Keeping up with Midge Decter wasn’t easy. Born in Saint Paul, Minnesota, in 1927, she never stopped taking on responsibilities: as a daughter, sister, spouse, mother, grandmother, and great-grandmother; as a social critic, commentator, and author; as a book and magazine editor; as a political activist and foreign-policy maven; and as a friend and mentor.

Decter’s first adult job was as a typist at COMMENTARY during the late 1940s. Though she left the office for other pursuits, her presence continued to be felt in her many essays and reviews for the magazine and, indirectly, in the editorships of her husband Norman and her son John. Between the 1960s and 2000s, she seemed to be everywhere—writing, speaking, arguing, fighting, caring, teaching.

The Heritage Foundation was among her favorite places. It was an association Decter did not expect. She was a Jewish New York intellectual, a former liberal Democrat who, along with her husband, became part of the neoconservative movement in the 1970s. Geography as well as opinion separated the neocons from Heritage, the D.C.-based think tank known as the policy engine of the populist, Christian New Right.

Imagine, then, Decter’s surprise in the spring of 1981 when Heritage’s co-founder and longtime president, Ed Feulner, asked her to join the organization’s board of trustees. She quickly said yes, telling Feulner, “You must always join the side you are on.”

That side was well represented at Heritage on a sunny afternoon in May. A group of scholars, readers, colleagues, and admirers met to discuss Decter’s work and legacy one year after her death at age 94. The gathering served as a reminder that the confusions, problems, and dilemmas that animated Decter’s public life have not gone away. In some cases, they have grown worse. Which makes Decter’s wisdom and example more important than ever.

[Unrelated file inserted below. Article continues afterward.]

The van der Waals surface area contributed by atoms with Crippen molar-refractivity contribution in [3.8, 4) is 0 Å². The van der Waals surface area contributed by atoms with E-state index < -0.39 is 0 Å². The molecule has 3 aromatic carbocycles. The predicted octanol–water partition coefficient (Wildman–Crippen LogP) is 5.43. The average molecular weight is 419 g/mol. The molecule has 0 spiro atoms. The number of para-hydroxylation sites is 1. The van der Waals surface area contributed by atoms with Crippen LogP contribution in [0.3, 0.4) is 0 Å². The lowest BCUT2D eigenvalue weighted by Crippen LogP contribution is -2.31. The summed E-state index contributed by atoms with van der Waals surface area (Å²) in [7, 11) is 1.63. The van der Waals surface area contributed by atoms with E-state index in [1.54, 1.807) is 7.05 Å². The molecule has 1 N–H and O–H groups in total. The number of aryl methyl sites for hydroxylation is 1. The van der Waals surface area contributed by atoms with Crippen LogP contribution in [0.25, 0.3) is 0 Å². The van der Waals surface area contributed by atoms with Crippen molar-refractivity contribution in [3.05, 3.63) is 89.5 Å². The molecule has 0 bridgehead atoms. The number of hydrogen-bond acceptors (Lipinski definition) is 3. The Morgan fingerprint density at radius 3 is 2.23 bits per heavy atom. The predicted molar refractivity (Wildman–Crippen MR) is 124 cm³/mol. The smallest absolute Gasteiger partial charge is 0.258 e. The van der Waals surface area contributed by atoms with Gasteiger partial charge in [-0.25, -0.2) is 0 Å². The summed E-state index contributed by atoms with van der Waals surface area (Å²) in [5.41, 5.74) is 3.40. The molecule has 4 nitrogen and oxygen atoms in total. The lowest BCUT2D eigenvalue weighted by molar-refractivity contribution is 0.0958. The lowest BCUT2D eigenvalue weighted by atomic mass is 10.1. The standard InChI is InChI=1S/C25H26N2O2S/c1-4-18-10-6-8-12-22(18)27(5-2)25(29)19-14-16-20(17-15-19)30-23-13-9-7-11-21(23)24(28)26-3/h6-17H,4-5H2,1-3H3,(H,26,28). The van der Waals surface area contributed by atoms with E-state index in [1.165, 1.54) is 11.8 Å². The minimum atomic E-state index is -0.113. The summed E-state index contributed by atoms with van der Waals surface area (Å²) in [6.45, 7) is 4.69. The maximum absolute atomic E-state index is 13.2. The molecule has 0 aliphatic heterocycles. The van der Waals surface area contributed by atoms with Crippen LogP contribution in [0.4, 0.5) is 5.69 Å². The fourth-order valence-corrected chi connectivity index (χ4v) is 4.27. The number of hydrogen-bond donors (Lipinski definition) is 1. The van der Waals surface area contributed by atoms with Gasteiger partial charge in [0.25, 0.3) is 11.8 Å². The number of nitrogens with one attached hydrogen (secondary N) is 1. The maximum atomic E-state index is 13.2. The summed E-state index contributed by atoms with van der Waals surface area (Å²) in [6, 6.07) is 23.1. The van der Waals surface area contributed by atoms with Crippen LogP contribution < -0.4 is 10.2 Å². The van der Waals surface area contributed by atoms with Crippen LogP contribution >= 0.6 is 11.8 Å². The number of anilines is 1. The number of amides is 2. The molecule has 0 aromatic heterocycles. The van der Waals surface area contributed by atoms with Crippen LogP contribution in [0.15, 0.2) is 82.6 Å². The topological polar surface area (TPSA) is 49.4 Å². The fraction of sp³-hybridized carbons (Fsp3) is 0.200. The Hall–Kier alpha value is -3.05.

A few of the speakers shared anecdotes. Feulner told the story of Decter’s first encounter with conservative grassroots activist Phyllis Schlafly. These two critics of women’s liberation took to each other immediately. Decter once said that it was “easy” to get along with Schlafly: “She’s been doing my dirty work for years.”

Civil-rights activist Robert Woodson spoke of his experience reading Decter’s landmark essay on the New York City blackout, “Looting and Liberal Racism,” when it was published in COMMENTARY in 1977. He was impressed that Decter expected the same standard of behavior from all people and struck up a friendship with her. They worked together to oppose race-based affirmative action and to improve the condition of poor black communities by bolstering families, churches, and neighborhoods.

The panelists who didn’t know Decter liked to quote her, and for good reason. Her writings on sex, race, culture, foreign policy, and conservatism are no less sharp and funny and discerning today than they were decades ago. “She saw what was coming in a way that really was prescient,” said Samuel Goldman of George Washington University, whose main takeaway from Decter was the realization that “slippery slopes are real.” Daniel J. Mahoney of Assumption College praised Decter’s writing style. Her “lucid common sense,” he said, possessed “an elegance of clarity.”

The Tikvah Fund’s Ruth Wisse, who was in the audience, suggested a reason for her friend’s unique and penetrating voice. Decter never obtained an advanced degree—indeed, never graduated from college—and thus never acquired the bad habits one picks up in the academy. “She never had to subordinate her thinking to anyone,” Wisse said.

The conference was divided into sessions that treated separately such topics as culture and the family, national security, and the conservative future. I came away impressed by the unity of Decter’s thought. Three words kept popping up in the discussion: “role,” “responsibility,” and “gratitude.”